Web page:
Two alleged dissident republicans arrested on "active duty" have been remanded in custody after being charged with having a pipe-bomb.
Both Sean Ruddy (38) and 25-year-old Sean Megaw refused to stand when they appeared in the dock of Lisburn Magistrates Court for the single charge of possessing explosives to be put to them yesterday.
The pair were arrested in connection with the discovery of a pipe-bomb which led to around 100 people being evacuated from their homes in the Lagmore area of west Belfast last week.
Ruddy, from Burren Meadow in Newcastle, and Megaw, from Mount Eagles Square in Dunmurry, are charged with having a pipe-bomb and component parts for pipe-bombs on January 31.
A detective constable told the court she believed she could connect them to the charge and that police were objecting to bail amid fears that they would reoffend.
"We cannot rule out at this stage they are part of a dissident (republican) organisation and were on active duty when arrested," said the officer.
She told the court that at around 9.30pm on Friday police saw a Nissan Qashqai drive in and park at White Rise in Dunmurry, adding that while police were speaking to Megaw at the car, they saw Ruddy coming from a property.
"He was asked to stop but seemed startled and ran," said the policewoman.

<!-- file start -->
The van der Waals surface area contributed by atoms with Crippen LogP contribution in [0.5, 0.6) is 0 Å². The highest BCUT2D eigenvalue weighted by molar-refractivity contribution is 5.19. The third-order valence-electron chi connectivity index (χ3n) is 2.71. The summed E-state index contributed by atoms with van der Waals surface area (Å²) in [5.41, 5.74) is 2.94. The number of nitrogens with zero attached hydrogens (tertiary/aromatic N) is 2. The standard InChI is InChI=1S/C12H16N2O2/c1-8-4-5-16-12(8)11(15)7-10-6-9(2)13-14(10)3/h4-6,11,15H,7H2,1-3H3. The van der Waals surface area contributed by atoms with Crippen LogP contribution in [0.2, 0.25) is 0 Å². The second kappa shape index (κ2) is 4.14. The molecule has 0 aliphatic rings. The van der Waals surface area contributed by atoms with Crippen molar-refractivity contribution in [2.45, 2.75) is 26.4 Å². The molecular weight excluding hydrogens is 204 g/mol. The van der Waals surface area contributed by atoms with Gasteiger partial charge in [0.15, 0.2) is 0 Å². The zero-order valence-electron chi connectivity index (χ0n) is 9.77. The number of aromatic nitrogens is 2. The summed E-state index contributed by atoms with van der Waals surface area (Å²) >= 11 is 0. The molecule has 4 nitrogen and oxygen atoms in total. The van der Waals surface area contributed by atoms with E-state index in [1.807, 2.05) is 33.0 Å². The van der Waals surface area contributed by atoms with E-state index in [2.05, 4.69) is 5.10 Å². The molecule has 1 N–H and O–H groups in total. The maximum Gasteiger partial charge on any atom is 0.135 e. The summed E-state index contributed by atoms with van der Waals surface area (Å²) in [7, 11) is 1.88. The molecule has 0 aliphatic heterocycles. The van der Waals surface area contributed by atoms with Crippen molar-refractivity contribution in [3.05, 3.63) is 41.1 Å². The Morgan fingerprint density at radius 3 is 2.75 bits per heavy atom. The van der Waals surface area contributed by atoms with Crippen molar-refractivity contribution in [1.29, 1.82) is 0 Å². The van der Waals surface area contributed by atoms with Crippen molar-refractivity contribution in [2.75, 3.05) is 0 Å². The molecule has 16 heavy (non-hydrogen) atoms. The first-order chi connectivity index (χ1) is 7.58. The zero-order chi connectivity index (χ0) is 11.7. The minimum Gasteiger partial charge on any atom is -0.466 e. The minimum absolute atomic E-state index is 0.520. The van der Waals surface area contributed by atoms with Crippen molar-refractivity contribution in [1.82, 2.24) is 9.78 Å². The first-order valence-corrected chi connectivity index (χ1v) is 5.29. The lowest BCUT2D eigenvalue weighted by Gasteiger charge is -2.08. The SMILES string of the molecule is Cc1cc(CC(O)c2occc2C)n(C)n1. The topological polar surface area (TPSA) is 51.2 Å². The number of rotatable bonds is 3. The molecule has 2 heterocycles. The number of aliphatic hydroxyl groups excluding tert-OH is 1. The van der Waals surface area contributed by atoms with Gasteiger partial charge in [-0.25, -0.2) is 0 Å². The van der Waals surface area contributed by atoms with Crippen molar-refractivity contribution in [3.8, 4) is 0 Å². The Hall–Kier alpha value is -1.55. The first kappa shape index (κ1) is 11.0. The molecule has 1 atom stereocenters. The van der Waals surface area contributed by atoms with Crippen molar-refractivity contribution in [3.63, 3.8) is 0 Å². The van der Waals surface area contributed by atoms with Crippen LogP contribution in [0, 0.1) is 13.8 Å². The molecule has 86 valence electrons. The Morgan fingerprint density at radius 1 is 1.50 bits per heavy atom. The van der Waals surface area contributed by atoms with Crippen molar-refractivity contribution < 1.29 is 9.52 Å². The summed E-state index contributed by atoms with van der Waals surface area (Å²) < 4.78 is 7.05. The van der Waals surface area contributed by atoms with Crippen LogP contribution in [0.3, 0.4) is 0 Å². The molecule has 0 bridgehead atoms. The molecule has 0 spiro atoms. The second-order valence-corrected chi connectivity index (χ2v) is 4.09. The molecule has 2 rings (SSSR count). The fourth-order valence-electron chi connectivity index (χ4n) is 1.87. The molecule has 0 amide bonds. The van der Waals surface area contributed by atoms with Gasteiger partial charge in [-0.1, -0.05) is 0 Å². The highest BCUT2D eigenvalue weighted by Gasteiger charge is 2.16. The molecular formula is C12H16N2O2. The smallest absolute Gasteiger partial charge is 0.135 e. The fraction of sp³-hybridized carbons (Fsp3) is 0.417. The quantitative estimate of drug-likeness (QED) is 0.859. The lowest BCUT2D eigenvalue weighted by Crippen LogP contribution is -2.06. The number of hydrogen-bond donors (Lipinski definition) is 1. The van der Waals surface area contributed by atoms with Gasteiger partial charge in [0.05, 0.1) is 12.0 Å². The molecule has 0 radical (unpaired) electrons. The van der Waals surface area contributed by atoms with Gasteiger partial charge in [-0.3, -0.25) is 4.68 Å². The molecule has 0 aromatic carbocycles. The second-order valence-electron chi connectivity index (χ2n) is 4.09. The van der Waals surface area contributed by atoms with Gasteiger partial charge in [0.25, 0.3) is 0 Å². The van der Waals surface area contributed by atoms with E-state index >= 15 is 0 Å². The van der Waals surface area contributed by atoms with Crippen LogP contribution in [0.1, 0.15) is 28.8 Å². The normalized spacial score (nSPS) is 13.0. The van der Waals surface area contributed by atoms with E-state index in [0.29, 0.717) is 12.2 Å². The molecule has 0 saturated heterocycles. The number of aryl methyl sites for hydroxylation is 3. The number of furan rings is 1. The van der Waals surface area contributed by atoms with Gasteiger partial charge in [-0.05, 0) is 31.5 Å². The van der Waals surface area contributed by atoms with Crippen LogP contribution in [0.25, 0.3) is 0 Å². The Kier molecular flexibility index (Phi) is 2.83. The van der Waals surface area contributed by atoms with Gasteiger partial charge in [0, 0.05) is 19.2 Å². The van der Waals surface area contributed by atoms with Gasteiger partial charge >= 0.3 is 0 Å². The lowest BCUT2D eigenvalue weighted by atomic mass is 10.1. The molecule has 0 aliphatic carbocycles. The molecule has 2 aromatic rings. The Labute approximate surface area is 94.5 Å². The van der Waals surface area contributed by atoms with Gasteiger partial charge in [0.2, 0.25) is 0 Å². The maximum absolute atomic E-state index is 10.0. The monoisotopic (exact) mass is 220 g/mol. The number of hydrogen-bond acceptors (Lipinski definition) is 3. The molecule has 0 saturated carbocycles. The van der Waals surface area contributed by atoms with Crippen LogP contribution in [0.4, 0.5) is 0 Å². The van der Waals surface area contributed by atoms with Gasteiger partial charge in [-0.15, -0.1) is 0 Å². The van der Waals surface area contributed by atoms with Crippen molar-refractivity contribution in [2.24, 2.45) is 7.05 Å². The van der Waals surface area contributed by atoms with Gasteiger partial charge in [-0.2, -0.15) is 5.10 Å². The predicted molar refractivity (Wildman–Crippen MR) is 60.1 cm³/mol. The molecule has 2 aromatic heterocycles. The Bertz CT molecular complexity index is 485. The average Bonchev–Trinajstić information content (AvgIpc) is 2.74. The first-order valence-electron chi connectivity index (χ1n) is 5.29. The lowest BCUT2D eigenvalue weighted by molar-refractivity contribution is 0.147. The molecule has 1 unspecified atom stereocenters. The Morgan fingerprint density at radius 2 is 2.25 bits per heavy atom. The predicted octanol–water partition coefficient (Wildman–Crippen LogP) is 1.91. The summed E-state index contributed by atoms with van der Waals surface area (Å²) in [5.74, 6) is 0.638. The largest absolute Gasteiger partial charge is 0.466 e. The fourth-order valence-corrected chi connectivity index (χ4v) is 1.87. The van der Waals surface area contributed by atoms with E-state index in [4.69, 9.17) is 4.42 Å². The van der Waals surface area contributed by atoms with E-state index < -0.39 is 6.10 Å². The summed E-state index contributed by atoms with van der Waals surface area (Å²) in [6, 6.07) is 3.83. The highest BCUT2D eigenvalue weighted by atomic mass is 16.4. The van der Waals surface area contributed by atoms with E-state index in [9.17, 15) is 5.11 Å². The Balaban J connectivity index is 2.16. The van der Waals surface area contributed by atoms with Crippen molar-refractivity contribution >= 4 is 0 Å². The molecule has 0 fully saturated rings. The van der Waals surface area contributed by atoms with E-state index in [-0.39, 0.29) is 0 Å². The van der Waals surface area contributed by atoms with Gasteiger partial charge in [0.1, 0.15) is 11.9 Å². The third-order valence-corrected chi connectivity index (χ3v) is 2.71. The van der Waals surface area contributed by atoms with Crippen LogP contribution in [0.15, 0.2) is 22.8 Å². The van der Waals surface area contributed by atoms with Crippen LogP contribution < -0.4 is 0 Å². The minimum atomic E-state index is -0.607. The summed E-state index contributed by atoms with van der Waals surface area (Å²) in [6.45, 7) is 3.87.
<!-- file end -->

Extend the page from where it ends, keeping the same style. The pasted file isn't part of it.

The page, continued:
She added that officers saw Ruddy "take a black bag from his coat and throw it over the hedge" where it made a "metallic sound".
Ruddy was stopped a short distance away and allegedly told police "that there was a pipe-bomb in the car".
Although a search of the Nissan car found nothing, a "viable pipe-bomb device" was found around seven feet from the vehicle and the officer contended that while officers were talking to Ruddy, Megaw threw the bomb away.
Inside the bag allegedly discarded by Ruddy, officers uncovered "four pipes of various lengths, engineered component parts for pipe-bombs", said the officer.
She added that police were also objecting to bail "to protect the public".
She revealed that Megaw is currently on licence for having a gun with intent to endanger life.
In February 2012 Megaw was ordered to serve two years behind bars and three on supervised licence after he admitted having a stolen semi-automatic pistol on which his DNA profile was found.
That gun, which was stolen during an aggravated burglary by masked men claiming to be from the IRA, was later used in a dissident republican punishment shooting in Twinbrook in May 2011.
Yesterday the officer agreed that neither man had been questioned about membership of any dissident republican organisation and that, at the moment, there is no forensic evidence linking the men to the items.
She added that the bomb and component parts were being sent for forensic tests.
Ruddy's solicitor said that he "completely refutes" making any admissions to police at the scene, while Megaw's solicitor submitted he had gotten a lift from Ruddy who owned the car and knew nothing of explosive devices.
Refusing the bail applications and remanding the men into custody to appear again via video-link on March 3, District Judge Rosemary Watters said she was "concerned about the commission of further offences".
As the pair were led to the prison van outside the court, Ruddy waved and blew kisses to his relatives.